It takes a lot of courage to perform in front of an audience of mostly strangers—a fact that, given the sheer amount and variety of performances, was easy to forget during Friday’s Open Mic Night at Makan.
With over 100 individuals displaying their talents over four hours, the marathon evening could best be described as a mixed bag, with a few inspired performances and several painfully embarrassing ones, particularly in regards to the stand-up comedy acts.
Al-Masry Al-Youm arrived at the (densely packed) venue to find a young woman perched on a stool, reassuring members of the audience that it’s okay to have a job because you need to make money in order to survive. “Having a job is not selling out,” she explained, reading from a few sheets of loose-leaf paper sitting in her lap before proceeding to list the many benefits of receiving a steady paycheck. The sermon-like performance ended abruptly and to a scattering of hesitant applause.
The following act consisted of a ukulele performance by Jason Mraz-lookalike Mohamed Hafez, who introduced himself by stumbling up to the microphone, staring down at his audience and mumbling, “This is not a small guitar. It’s a ukulele.”
Hafez then performed a Lionel Richie song, which he forgot some of the lyrics to, and followed that with “Somewhere Over the Rainbow,” which he also forgot some of the lyrics to. Fortunately for him, the laid-back audience found his slip-ups more endearing than embarrassing, easing Hafez’s jittery nerves with friendly laughter and words of encouragement.
Less endearing was comedian Ahmed Rady whose routine included questions like, “Have you ever noticed how Hollywood deals with video games?” and ended with him screaming, “Perverts, be proud of who you are! In this country, we’re all perverts and we’re all sexually frustrated!” A few audience members applauded this outburst, but the majority shifted uncomfortably in their seats, visibly embarrassed for the comedian as he pumped his fists in the air.
It was not a good night for comedy in general. With his guitar strumming, “quirky” observations and deadpan delivery, Mohamed Jahin came across as Egypt’s answer to American comedian Demitri Martin, with one significant difference—Demitri Martin is funny. Jahin’s attempts, such as “What was the IQ of the people who came up with the IQ test?” and “The guy who came up with multiplication was just too lazy to add” received a better response than the self-described “pervert” who went before him, but not by much.
One comedian who did generate laughs, however, was Mohamed Farouk, whose impersonation of government bureaucrats—the lowly, underpaid, eccentric sort who are doomed to spend their days behind smudged service windows and wobbly desks—had the audience howling with laughter. Farouk’s routine also included a hilariously accurate description of laundry detergent ads. Despite being visibly nervous at the beginning, Farouk’s brief performance ended with the sound of strong applause and cheering.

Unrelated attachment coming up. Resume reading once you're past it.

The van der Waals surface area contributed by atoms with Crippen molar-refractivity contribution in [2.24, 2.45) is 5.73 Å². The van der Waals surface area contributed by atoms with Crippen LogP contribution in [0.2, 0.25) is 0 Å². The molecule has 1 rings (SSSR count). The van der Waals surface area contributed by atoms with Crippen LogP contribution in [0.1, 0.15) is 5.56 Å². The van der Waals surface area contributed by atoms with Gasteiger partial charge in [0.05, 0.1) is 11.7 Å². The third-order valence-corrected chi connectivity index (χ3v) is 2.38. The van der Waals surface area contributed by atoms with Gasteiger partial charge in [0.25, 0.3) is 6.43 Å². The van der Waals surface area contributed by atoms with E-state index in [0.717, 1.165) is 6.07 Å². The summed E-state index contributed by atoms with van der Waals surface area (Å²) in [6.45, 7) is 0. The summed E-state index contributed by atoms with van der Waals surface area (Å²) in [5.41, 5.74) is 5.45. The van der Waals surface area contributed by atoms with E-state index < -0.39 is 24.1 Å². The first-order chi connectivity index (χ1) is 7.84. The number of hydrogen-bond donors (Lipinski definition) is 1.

Farouk connected to the audience in a way that the night’s previous comedians had failed to, probably because of his natural and unforced delivery in Arabic, as opposed to those before him, whose insistence on performing in what is clearly their second language was baffling.
The highlight of the night, which came soon after, was also an Arabic-language performance, and a surprisingly impressive one, given that it was a cover of an Om Kalthoum song—an ambitious feat to say the least. With no accompanying instruments, Sarah Abdel Rahman gave a powerful performance of “Asbah Aandy” (Now in my Possession) that ended to thunderous applause which seemed to last several minutes. The song was bookended by two covers of songs by English pop artist Florence and the Machine, which, while good, failed to rise to the heights of the Kalthoum performance.
Other acts were worth noting simply because of how weird they were. Farida Mortada, for example, opened her set by asking the audience, “Is there anyone in this world who does not desire to be happy?” She then spent the next several minutes reading a long list of inspirational quotes of the sort usually found in forwarded emails decorated with hearts and soft-focus photos of kittens and puppies sleeping next to each other. “There are so many happy thoughts for you to find every day. Find them, embrace them, and you will fly like Peter Pan,” Mortada cooed.
Equally bizarre was an act entitled “Random Thoughts,” performed by a young woman named Shaimaa who pointed out, among other certainly random things, that a pizza delivery arrives faster than an ambulance and that banks generally give out bigger loans for cars than they do for education. Following these observations, Shaimaa performed a song parody of a telecommunications company advertisement jingle heard during last Ramadan.
With such a wide variety of mainly unclassifiable acts, one can only admire the event’s organizers for taking the phrase “open mic” so literally–it seemed anyone with absolutely anything to say, be it jokes, “random thoughts,” or e-mail recitals, was given an equal opportunity to address the audience.
Readers are invited to attend Makan’s next open mic night, when Al-Masry Al-Youm will perform a live reading of a year’s worth of event listings.